Atrovent

Atrovent Mechanism of Action

ipratropium bromide

Manufacturer:

Boehringer Ingelheim

Distributor:

DKSH
Full Prescribing Info
Action
Pharmacotherapeutic Group: Anticholinergics. ATC Code: R03BB01.
Pharmacology: ATROVENT (ipratropium bromide) is a quaternary ammonium compound with anticholinergic (parasympatholytic) properties. In nonclinical studies, it appears to inhibit vagallymediated reflexes by antagonizing the action of acetylcholine, the transmitter agent released from the vagus nerve. Anticholinergics prevent the increase in intracellular concentration of Ca++ which is caused by interaction of acetylcholine with the muscarinic receptor on bronchial smooth muscle. Ca++ release is mediated by the second messenger system consisting of IP3 (inositol triphosphate) and DAG (diacylglycerol).
The bronchodilation following inhalation of ATROVENT (ipratropium bromide) is primarily local and site specific to the lung and not systemic in nature.
Preclinical and clinical evidence suggest no deleterious effect of ATROVENT (ipratropium bromide) on airway mucous secretion, mucociliary clearance or gas exchange.
Clinical trials: In controlled 85 - 90 day studies in patients with bronchospasm associated with chronic obstructive pulmonary disease (chronic bronchitis and emphysema) significant improvements in pulmonary function occurred within 15 minutes, reached a peak in 1-2 hours, and persisted up to 4 - 6 hours.
The bronchodilator effect of ATROVENT in the treatment of acute bronchospasm associated with asthma has been shown in studies in adults and children over 6 years of age. In most of these studies ATROVENT was administered in combination with an inhaled beta-agonist.
Although the data are limited, ATROVENT has been shown to have a therapeutic effect in the treatment of bronchospasm associated with viral bronchiolitis and bronchopulmonary dysplasia in infants and very small children.
Pharmacokinetics: Absorption: The therapeutic effect of ATROVENT is produced by a local action in the airways. Time courses of bronchodilation and systemic pharmacokinetics do not run in parallel.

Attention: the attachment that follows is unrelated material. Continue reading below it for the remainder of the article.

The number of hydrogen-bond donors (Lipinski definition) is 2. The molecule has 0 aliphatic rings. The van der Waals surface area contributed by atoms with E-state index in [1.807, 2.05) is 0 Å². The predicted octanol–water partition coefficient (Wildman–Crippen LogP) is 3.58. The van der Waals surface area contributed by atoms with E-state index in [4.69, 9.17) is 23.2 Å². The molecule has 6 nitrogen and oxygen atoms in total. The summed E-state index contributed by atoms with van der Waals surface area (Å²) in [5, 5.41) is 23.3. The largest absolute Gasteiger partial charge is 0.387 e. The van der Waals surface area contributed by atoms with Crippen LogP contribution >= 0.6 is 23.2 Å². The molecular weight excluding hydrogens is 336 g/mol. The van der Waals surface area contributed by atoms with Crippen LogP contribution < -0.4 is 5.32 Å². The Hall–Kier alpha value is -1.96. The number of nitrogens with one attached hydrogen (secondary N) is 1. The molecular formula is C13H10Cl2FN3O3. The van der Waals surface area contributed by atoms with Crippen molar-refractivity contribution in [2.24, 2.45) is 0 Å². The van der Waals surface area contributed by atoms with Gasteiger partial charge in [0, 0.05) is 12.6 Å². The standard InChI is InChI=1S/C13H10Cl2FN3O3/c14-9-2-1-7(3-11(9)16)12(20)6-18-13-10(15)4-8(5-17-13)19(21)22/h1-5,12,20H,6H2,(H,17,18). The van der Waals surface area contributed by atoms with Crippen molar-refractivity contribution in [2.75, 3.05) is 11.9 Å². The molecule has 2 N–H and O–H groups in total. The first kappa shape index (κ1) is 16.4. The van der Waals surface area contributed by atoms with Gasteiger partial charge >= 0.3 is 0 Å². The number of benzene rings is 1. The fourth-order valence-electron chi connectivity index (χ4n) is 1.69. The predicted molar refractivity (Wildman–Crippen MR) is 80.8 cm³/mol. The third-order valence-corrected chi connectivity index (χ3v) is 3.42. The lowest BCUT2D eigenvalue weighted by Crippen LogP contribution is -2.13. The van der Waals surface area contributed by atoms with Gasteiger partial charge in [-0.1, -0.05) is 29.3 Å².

Following inhalation 10 to 30% of a dose is generally deposited in the lungs, depending on the formulation and inhalation technique. The major part of the dose is swallowed and passes the gastro-intestinal tract.
The portion of the dose deposited in the lungs reaches the circulation rapidly (within minutes). Cumulative renal excretion (0-24 hrs) of the parent compound is approximated to 46% of an intravenously administered dose, below 1% of an oral dose and approximately 3 to 13% of an inhaled dose. Based on these data the total systemic bioavailability of oral and inhaled doses of ipratropium bromide is estimated at 2% and 7 to 28% respectively.
Taking this into account, swallowed dose portions of ipratropium bromide do not relevantly contribute to systemic exposure.
Distribution: The drug is minimally (less than 20%) bound to plasma proteins. Nonclinical data indicate that quaternary amine ipratropium does not cross the placental or the blood-brain barrier. The known metabolites show very little or no affinity for the muscarinic receptor and have to be regarded as ineffective.
Biotransformation: After intravenous administration approximately 60% of a dose is metabolised, mainly by conjugation (40%), whereas after inhalation about 70% of the systemically available dose is metabolised by ester hydrolysis (41%) and conjugation (36%).
The known metabolites, are formed by hydrolysis, dehydration or elimination of the hydroxy-methyl group in the tropic acid moiety.
Elimination: Ipratropium has a total clearance of 2.3 L/min and a renal clearance of 0.9 L/min.
In an excretion balance study cumulative renal excretion (6 days) of drug-related radioactivity (including parent compound and all metabolites) accounted for 72.1% after intravenous administration, 9.3% after oral administration and 3.2% after inhalation. Total radioactivity excreted via the faeces was 6.3% following intravenous application, 88.5% following oral dosing and 69.4% after inhalation. Regarding the excretion of drug-related radioactivity after intravenous administration, the main excretion occurs via the kidneys. The half-life for elimination of drug-related radioactivity (parent compound and metabolites) is 3.6 hours.
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